Another last place team blasts the Reds

By HAL McCOY

The Los Angeles Angels of Anaheim looked like anything but a last place team Monday night to the Cincinnati Reds. But then the Arizona Diamondbacks looked like anything but a last place team to the Reds Sunday.

After Arizona blasted the Reds Sunday, 11-2, the Angels brought out their thundersticks and crushed five home runs en route to a 9-2 victory Monday.

And the Reds set a dubious record in the process. It was the eighth time this season Cincinnati pitchers have given up five or more home runs in a game — an all-time record.

REDS STARTER DAN STRAILY entered the game with a 6-and-0 record since the All-Star game and the Reds had won all eight of his starts. But after his teammates gave him a 2-0 lead in the first, Straily was down by 7-2 in the third inning after giving up four home runs in 2 2/3 innings.

It was much more than Angels pitcher Matt Shoemaker needed. In his five previous starts at home he had given up only four runs — all four on solo home runs.

After Votto’s first-inning home run, the Reds were helpless against Shoemaker over his next six innings — no runs, only five more hits, no walks and seven strikeouts for his seven innings.

BILLY HAMILTON OPENED THE game with a first-pitch single and stole second. Votto also picked on a first pitch and propelled his 22nd home run into the left field seats.

Straily couldn’t handle the prosperity.

His first pitch of the bottom of the first was ripped into the right field corner by Kole Calhoun for a double. Then the game was tied on Straily’s third pitch, a 2-and-0 home run launched over the center field wall by Mike Trout.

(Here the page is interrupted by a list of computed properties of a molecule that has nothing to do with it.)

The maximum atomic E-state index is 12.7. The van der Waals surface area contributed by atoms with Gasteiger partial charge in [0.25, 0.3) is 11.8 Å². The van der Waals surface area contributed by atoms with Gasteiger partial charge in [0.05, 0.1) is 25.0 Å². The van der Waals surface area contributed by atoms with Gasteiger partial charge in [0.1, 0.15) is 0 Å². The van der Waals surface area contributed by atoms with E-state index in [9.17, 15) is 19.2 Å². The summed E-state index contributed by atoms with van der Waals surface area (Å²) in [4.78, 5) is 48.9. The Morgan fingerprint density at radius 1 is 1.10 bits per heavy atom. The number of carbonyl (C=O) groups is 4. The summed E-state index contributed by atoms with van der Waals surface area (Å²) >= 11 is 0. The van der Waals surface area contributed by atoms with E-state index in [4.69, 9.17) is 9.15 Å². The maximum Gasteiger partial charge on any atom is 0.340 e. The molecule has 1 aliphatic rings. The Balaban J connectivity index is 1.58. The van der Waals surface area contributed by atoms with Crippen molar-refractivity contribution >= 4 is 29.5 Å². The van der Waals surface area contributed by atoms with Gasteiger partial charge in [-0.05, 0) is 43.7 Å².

And the next batter, Albert Pujols, untied it quickly. Pujols, who feasted on Reds pitching when he played for the St. Louis Cardinals (.345), hit his 586th career home run. That tied him for ninth on the all-time career home run list with former Reds outfielder Frank Robinson.

It also was the 1,200th extra base hit for Pujols and he reached that plateau quicker than any player in major league history with the exception of Hank Aaron.

STRAILY PITCHED A 1-2-3 second to the bottom of the order, but the Angels hefty top of the order nailed him again in the third.

Trout doubled and Pujols singled him home. C.J. Cron then hit one to Disneyland, a two-run rip to make it 6-2. Two batters later, Jefry Marte joined the Angels’ Home Run Derby and it was 7-2. Two batters later Straily issued a walk and his night was finished.

But the Angels weren’t finished. Alfredo Simon, recalled off rehab Monday, replaced Straily and Kole Calhoun led the fourth inning with the home team’s fifth home run of the game.

SIMON ESCAPED A TWO-ON and one out problem in the sixth, but the Angels added a run in the seventh. First baeman Votto misplayed a ground ball hit by Cron that was ruled a hit and he scored on Marte’s double to make it 9-2.

Straily’s 1-2-3 second inning was the only inning in which the Angels didn’t have at least one baserunner.

The Reds have lost three of the first four on the trip and have lost six of their last eight.

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